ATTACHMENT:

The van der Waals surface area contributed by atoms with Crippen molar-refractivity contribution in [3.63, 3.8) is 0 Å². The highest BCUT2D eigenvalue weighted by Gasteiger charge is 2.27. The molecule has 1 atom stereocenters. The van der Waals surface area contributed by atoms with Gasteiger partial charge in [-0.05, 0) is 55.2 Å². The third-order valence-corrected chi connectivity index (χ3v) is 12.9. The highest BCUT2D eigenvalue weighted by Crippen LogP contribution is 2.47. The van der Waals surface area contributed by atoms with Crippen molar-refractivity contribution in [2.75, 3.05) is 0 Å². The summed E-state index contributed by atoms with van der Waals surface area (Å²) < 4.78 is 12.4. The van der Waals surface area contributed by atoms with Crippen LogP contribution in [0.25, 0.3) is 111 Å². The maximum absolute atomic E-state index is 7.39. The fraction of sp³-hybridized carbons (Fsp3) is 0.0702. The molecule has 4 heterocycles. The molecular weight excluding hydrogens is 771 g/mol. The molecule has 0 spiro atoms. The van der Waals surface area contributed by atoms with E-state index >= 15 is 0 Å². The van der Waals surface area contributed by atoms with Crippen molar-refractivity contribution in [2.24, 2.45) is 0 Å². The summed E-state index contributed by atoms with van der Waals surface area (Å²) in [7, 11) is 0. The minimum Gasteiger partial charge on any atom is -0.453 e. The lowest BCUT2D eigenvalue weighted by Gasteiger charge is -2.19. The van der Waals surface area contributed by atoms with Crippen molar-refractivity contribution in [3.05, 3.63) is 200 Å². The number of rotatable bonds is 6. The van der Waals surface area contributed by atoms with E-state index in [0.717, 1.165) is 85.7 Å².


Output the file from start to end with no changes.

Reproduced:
The van der Waals surface area contributed by atoms with Crippen molar-refractivity contribution in [3.63, 3.8) is 0 Å². The highest BCUT2D eigenvalue weighted by Gasteiger charge is 2.27. The molecule has 1 atom stereocenters. The van der Waals surface area contributed by atoms with Gasteiger partial charge in [-0.05, 0) is 55.2 Å². The third-order valence-corrected chi connectivity index (χ3v) is 12.9. The highest BCUT2D eigenvalue weighted by Crippen LogP contribution is 2.47. The van der Waals surface area contributed by atoms with Crippen molar-refractivity contribution in [2.75, 3.05) is 0 Å². The summed E-state index contributed by atoms with van der Waals surface area (Å²) < 4.78 is 12.4. The van der Waals surface area contributed by atoms with Crippen LogP contribution in [0.25, 0.3) is 111 Å². The maximum absolute atomic E-state index is 7.39. The fraction of sp³-hybridized carbons (Fsp3) is 0.0702. The molecule has 4 heterocycles. The molecular weight excluding hydrogens is 771 g/mol. The molecule has 0 spiro atoms. The van der Waals surface area contributed by atoms with E-state index >= 15 is 0 Å². The van der Waals surface area contributed by atoms with Crippen molar-refractivity contribution in [2.24, 2.45) is 0 Å². The summed E-state index contributed by atoms with van der Waals surface area (Å²) in [7, 11) is 0. The minimum Gasteiger partial charge on any atom is -0.453 e. The lowest BCUT2D eigenvalue weighted by Gasteiger charge is -2.19. The van der Waals surface area contributed by atoms with Crippen molar-refractivity contribution in [3.05, 3.63) is 200 Å². The number of rotatable bonds is 6. The van der Waals surface area contributed by atoms with E-state index in [0.717, 1.165) is 85.7 Å².